4 min read

Introducing Tipbox

An easy way to get anonymous testimonials for your next story.
Introducing Tipbox

An easy way to get anonymous testimonials for your next story.

We believe in journalism. Not in the copy pasting journalism that we often see today, but in the true original journalism. The one that is digging up stories to help us understand what’s happening in the world beyond what officials say, the one that is giving a voice to the voiceless so that they can be heard in our democracies.

There is one quote that encapsulate this idea very well that many attribute (wrongly) to George Orwell:

“Journalism is printing what someone else does not want printed, all the rest is Public Relations” — anonymous

We live by those words. That’s why we wanted to help journalists do their job, because we believe it’s an important work.

Today, most tools available to them to collect anonymous feedback are quite complicated. They require journalists and/or their source to install some software, or their organization needs to install the (excellent) SecureDrop but its modus operandi might be daunting and somewhat overkill for most journalists who are not working on NSA level leaks. As a result most journalists don’t use any tool and the sources have to use unsecure channels to get in touch with them. One classic workaround for those sources is to create a temporary fake email address to get in touch with a journalist. That used to work ok but in the last couple of years, most email providers started requiring a phone number to create an email address, making that process very complicated.

That’s why we wanted to provide a very easy tool that wouldn’t require any party to install any software but that would still ensure a high level of anonymity and security.

How does it work?

You can create a Tipbox on https://tipbox.is. You just need to provide your email address and a subject line. If you have a PGP key associated to your email address and published on a public key server, we will give you the option to use it. That way, the tip will be encrypted end-to-end, from the browser of the source to your inbox (if not, we will still use PGP encryption but only from the browser of the source till our server, then the email will be sent in clear to your inbox).

Once the Tipbox is created, you will receive an email with a unique URL. You can share that URL wherever you see fit: Publicly on Twitter, on your website, at the end of a story that you published, in a call for testimonials, in a forum or in a Facebook or LinkedIn group, etc.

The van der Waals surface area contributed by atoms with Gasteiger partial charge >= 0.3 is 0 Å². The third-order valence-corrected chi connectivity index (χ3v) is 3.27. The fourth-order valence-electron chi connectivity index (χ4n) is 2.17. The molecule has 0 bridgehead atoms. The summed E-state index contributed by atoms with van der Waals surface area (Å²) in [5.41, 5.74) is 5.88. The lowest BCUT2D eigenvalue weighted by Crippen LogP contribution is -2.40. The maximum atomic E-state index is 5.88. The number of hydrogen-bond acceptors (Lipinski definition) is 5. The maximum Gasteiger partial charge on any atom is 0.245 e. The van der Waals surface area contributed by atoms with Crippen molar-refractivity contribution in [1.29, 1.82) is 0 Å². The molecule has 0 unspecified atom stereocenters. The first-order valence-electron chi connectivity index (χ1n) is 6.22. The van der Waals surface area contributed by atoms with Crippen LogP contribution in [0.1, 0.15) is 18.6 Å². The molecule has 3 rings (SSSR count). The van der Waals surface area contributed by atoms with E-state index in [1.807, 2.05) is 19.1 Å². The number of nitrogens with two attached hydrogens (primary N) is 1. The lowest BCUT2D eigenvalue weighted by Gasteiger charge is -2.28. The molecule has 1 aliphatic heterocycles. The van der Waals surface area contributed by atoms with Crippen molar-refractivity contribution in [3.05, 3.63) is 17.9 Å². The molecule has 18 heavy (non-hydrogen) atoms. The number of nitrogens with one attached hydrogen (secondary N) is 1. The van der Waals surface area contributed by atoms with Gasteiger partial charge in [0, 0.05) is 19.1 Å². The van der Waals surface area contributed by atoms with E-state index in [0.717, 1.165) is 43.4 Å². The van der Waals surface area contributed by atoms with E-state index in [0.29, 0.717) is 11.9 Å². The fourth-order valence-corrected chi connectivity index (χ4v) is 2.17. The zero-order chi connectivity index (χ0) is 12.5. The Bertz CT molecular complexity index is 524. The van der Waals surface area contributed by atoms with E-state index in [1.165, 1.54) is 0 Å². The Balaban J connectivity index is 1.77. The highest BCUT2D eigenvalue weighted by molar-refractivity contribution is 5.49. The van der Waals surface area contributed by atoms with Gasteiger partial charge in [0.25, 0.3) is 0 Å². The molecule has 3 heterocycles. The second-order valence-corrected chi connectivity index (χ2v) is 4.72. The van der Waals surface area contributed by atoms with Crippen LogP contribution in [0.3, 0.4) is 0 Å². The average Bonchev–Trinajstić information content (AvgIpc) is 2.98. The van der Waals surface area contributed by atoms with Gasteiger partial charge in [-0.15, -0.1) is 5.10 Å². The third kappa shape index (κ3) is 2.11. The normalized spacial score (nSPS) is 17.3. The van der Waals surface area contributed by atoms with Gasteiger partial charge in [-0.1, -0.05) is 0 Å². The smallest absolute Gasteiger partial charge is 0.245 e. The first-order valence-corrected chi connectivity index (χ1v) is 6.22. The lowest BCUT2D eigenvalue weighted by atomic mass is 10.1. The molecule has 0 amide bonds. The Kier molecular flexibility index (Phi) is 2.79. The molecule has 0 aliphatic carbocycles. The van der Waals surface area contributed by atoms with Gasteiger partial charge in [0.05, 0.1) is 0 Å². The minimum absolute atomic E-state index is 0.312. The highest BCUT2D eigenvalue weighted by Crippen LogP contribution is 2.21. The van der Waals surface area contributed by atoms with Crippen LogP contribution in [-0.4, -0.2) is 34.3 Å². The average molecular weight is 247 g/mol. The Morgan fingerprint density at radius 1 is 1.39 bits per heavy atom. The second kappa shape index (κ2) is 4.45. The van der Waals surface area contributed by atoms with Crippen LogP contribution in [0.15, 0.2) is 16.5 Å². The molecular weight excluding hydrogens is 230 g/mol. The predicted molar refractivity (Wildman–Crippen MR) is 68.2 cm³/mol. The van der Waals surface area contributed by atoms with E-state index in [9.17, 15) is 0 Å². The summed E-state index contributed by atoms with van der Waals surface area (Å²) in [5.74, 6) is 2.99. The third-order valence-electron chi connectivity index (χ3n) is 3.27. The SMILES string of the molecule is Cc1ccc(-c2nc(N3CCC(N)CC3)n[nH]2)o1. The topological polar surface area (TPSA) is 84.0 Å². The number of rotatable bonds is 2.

When a source clicks on that URL, it opens their browser to a familiar email interface where the recipient and subject line is already set and the from is set to “Anonymous” (they can edit that field if they wish). They can enter as much text as they want and they can attach a photo from their phone or any attachment (limited to 5MB for now).

Once ready, they just click “Send” and that’s it. The browser will encrypt their tip right from the browser before sending it through the network. And you will receive the tip with a random delay of 5 to 20 minutes (to desynchronize the logs as a precaution measure).


The primary limitation is that it’s a one-way communication channel. You can’t respond to a tip unless the source as put a way to contact them in the body of their anonymous tip.

The second limitation is that Tipbox relies on the security of the browser. As such, Tipbox will never be as secure as a software that both parties will install. That’s why Tipbox should never be used with a source that is already under active surveillance as there is a risk that an adversary tampers with the files being served to the user to include a key logger. To do so, they will have to know when they will use Tipbox (they would also have to circumvent the HTTPS security which is not trivial, but it’s technically possible so we have to tell you).

Tips and tricks

Controlling where you share that URL is an important part of using Tipbox as it will give you some indication of where the tip comes from. If you ever receive a tip with the subject line that you have defined, you know for sure that it has to come through that particular URL.

You can create as many Tipboxes as you like as long as the subject line is different. This is very useful to track where a tip is coming from. For example, you could create a Tipbox that you would put in a Facebook Ad targetting a particular demographic.


We got a $35k grant in support from the Knight Prototype Fund an initiative of the John S. of James L. Knight Foundation that supports early stage media and information ideas. We are very grateful to them. This grant expires end of July 2015 and from then on, we will be relying on your donations to maintain the service and add more features. We will operate Tipbox as an Open Collective, meaning that anyone can contribute to it technically (we welcome Pull Requests on our Github account), but also financially. And everyone will be able to follow the money and see how the fund are effectively used.

We also wanted to thank Orange Website, a free speech hosting provider based in Iceland who is offering us a dedicated server to ensure the security of the service. And of course all the people who contributed to the development of this tool: @tgouverneur, @montogeek, @evilrabbit_ and @philmod and all the journalists who tested the service during the private beta. Thank you!

— Xavier (@xdamman) & Mark (@mdp)